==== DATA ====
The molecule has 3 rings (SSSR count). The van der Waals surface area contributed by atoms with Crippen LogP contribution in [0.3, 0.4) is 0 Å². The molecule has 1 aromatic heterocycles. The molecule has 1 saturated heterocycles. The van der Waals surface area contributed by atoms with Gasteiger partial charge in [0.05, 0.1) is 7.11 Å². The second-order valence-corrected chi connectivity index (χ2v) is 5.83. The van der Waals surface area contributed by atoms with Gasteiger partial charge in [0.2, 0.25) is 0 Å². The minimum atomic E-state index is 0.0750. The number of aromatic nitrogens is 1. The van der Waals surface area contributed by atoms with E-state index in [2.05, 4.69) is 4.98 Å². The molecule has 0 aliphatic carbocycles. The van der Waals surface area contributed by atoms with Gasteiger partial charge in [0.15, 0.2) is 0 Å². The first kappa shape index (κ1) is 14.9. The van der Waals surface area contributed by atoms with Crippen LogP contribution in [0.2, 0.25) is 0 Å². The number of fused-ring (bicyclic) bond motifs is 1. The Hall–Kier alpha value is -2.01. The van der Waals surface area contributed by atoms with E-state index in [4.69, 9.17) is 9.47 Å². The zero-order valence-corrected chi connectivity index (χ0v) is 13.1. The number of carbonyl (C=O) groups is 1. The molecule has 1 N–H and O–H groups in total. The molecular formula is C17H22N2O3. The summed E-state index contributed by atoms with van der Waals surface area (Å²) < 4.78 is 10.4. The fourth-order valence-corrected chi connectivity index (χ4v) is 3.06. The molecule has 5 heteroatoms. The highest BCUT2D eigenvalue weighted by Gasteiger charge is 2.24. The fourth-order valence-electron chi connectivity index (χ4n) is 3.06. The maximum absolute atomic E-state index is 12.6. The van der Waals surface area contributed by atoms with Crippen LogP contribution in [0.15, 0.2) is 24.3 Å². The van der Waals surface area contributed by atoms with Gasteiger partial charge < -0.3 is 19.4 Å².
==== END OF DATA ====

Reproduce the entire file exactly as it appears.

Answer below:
The molecule has 3 rings (SSSR count). The van der Waals surface area contributed by atoms with Crippen LogP contribution in [0.3, 0.4) is 0 Å². The molecule has 1 aromatic heterocycles. The molecule has 1 saturated heterocycles. The van der Waals surface area contributed by atoms with Gasteiger partial charge in [0.05, 0.1) is 7.11 Å². The second-order valence-corrected chi connectivity index (χ2v) is 5.83. The van der Waals surface area contributed by atoms with Gasteiger partial charge in [0.2, 0.25) is 0 Å². The minimum atomic E-state index is 0.0750. The number of aromatic nitrogens is 1. The van der Waals surface area contributed by atoms with E-state index in [2.05, 4.69) is 4.98 Å². The molecule has 0 aliphatic carbocycles. The van der Waals surface area contributed by atoms with Gasteiger partial charge in [0.15, 0.2) is 0 Å². The first kappa shape index (κ1) is 14.9. The van der Waals surface area contributed by atoms with Crippen LogP contribution in [0.2, 0.25) is 0 Å². The number of fused-ring (bicyclic) bond motifs is 1. The Hall–Kier alpha value is -2.01. The van der Waals surface area contributed by atoms with E-state index in [4.69, 9.17) is 9.47 Å². The zero-order valence-corrected chi connectivity index (χ0v) is 13.1. The number of carbonyl (C=O) groups is 1. The molecule has 1 N–H and O–H groups in total. The molecular formula is C17H22N2O3. The summed E-state index contributed by atoms with van der Waals surface area (Å²) < 4.78 is 10.4. The fourth-order valence-corrected chi connectivity index (χ4v) is 3.06. The molecule has 5 heteroatoms. The highest BCUT2D eigenvalue weighted by Gasteiger charge is 2.24. The fourth-order valence-electron chi connectivity index (χ4n) is 3.06. The maximum absolute atomic E-state index is 12.6. The van der Waals surface area contributed by atoms with Crippen LogP contribution in [0.15, 0.2) is 24.3 Å². The van der Waals surface area contributed by atoms with Gasteiger partial charge < -0.3 is 19.4 Å².